David Beer, The making of Foucault (2021), On David Beer’s blog The Fragment, 9 September 2021
How do thinkers happen? We can start with a quite obvious negative. It would seem that they don’t arrive fully formed or with a preset direction to their thinking. It is tempting to imagine that they do, especially for those figures we most admire. We might like to imagine them as knowing exactly where they were heading, from the outset. It is comforting to think of thinkers as being assured and as having both a plan and a cast iron sense of direction. This assumed assuredness lends a sense of inevitability to their ideas. Of course, despite any impressions we might cling to they are much more likely to bump against options, to equivocate and to steadily find their feet. Thinking is contingent, it is shaped by circumstance. And not every avenue is followed. Thinkers leave untrodden paths along the way and may even have some doubts too. Even Foucault.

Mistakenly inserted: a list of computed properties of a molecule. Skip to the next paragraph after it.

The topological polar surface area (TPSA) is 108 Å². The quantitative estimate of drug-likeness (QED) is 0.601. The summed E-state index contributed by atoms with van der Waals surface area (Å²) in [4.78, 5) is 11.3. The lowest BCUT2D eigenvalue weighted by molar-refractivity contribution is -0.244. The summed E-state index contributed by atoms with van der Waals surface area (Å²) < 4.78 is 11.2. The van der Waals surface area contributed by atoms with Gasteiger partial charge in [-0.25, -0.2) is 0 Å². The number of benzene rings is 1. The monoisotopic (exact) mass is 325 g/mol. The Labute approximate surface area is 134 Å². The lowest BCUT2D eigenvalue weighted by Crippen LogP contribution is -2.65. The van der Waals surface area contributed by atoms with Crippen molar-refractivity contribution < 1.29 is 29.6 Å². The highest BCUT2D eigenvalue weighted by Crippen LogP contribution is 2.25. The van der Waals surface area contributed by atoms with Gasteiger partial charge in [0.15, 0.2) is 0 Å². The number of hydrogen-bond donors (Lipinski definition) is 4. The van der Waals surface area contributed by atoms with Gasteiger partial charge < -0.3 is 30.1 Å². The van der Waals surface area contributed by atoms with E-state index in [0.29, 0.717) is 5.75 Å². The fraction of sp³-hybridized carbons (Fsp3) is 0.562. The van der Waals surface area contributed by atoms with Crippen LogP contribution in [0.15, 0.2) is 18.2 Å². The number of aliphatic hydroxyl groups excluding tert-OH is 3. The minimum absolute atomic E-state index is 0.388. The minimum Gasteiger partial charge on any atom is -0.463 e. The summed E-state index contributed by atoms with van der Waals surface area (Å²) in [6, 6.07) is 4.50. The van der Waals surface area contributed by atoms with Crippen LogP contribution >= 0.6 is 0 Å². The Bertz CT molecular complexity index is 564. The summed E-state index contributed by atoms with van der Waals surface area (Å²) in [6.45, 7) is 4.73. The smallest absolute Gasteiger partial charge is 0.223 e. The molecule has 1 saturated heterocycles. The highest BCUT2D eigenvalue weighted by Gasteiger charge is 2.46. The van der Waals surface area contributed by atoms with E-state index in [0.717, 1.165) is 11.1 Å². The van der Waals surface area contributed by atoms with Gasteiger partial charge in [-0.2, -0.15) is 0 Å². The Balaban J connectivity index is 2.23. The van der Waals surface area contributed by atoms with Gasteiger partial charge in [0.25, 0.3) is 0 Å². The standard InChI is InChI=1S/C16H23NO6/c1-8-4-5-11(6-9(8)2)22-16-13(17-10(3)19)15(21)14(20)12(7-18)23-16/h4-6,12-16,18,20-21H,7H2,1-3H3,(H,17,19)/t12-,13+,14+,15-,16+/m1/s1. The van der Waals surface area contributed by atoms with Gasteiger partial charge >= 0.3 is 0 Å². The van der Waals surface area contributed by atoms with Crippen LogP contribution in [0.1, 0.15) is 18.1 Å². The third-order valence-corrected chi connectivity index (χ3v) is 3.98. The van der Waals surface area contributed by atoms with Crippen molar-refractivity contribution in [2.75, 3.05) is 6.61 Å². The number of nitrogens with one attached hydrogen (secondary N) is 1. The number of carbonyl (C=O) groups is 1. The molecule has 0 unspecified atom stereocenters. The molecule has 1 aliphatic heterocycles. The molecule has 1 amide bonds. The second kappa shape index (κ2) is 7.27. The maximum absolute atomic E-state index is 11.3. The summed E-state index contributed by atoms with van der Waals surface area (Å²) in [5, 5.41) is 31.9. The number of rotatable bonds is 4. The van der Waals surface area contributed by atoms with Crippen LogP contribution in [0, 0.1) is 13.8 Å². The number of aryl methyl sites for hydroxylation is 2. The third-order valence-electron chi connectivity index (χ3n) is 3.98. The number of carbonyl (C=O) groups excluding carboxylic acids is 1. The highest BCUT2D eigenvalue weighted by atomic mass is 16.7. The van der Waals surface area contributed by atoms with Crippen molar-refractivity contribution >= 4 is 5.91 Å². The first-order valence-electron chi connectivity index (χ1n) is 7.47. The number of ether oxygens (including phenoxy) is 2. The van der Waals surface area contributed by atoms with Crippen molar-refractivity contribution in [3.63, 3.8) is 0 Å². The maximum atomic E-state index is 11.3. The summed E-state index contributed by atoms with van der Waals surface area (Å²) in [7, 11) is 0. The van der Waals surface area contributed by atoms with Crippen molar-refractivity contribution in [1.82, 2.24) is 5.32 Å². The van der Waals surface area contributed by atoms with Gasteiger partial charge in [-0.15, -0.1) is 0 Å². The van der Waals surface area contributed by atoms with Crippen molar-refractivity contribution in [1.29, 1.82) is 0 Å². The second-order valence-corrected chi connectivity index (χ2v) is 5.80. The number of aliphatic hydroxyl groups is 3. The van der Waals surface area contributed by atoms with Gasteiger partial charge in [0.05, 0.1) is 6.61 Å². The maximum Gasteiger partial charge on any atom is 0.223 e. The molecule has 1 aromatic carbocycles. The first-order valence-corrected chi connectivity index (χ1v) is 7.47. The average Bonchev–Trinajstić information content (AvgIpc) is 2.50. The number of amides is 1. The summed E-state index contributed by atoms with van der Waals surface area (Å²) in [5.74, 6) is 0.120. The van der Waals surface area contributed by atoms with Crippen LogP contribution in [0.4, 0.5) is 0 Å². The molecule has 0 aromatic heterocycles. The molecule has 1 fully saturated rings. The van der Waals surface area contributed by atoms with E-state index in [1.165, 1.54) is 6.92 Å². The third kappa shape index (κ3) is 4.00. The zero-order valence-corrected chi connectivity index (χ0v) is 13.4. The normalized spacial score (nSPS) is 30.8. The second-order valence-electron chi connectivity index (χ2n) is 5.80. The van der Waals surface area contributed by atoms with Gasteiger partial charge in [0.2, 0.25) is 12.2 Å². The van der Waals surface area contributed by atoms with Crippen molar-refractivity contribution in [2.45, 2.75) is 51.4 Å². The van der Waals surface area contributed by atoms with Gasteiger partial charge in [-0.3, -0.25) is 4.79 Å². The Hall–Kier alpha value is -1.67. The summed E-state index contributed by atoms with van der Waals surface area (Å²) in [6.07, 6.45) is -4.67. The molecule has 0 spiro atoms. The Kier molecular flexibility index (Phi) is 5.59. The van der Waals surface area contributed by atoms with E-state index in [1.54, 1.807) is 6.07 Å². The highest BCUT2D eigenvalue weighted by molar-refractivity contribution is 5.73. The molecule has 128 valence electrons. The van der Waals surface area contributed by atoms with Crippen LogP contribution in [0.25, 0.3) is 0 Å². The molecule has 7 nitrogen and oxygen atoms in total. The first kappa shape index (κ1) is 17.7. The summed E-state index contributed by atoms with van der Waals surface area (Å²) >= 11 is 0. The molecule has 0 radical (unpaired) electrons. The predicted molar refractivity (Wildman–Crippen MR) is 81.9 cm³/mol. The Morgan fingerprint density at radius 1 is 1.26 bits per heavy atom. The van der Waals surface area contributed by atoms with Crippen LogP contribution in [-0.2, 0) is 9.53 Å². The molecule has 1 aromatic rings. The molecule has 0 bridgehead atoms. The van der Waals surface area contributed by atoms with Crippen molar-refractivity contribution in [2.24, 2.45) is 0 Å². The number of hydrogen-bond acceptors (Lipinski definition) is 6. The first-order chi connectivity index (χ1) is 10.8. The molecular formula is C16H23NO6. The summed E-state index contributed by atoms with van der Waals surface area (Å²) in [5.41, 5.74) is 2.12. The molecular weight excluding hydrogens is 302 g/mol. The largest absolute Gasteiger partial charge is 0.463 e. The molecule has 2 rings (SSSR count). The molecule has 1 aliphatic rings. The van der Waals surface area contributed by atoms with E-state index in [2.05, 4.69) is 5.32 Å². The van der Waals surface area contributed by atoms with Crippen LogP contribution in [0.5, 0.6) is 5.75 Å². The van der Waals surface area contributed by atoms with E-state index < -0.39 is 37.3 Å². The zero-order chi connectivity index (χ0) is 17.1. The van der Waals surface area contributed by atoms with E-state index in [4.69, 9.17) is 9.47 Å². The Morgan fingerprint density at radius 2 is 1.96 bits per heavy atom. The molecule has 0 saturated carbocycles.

In a series of books published over the last five years, Stuart Elden has been meticulously sifting his way through the writings, lectures, notes, letters and other archival miscellanea of Michel Foucault. The results are expansive and full of insight, telling us of the ideas whilst also giving glimpses into the working practices through which they were made. The four volume intellectual history of Foucault that he has been working on, with three volumes published so far and a fourth in process, has been built out of a mass of traces. A prolific writer and worker like Foucault leaves much to explore and many narratives to question.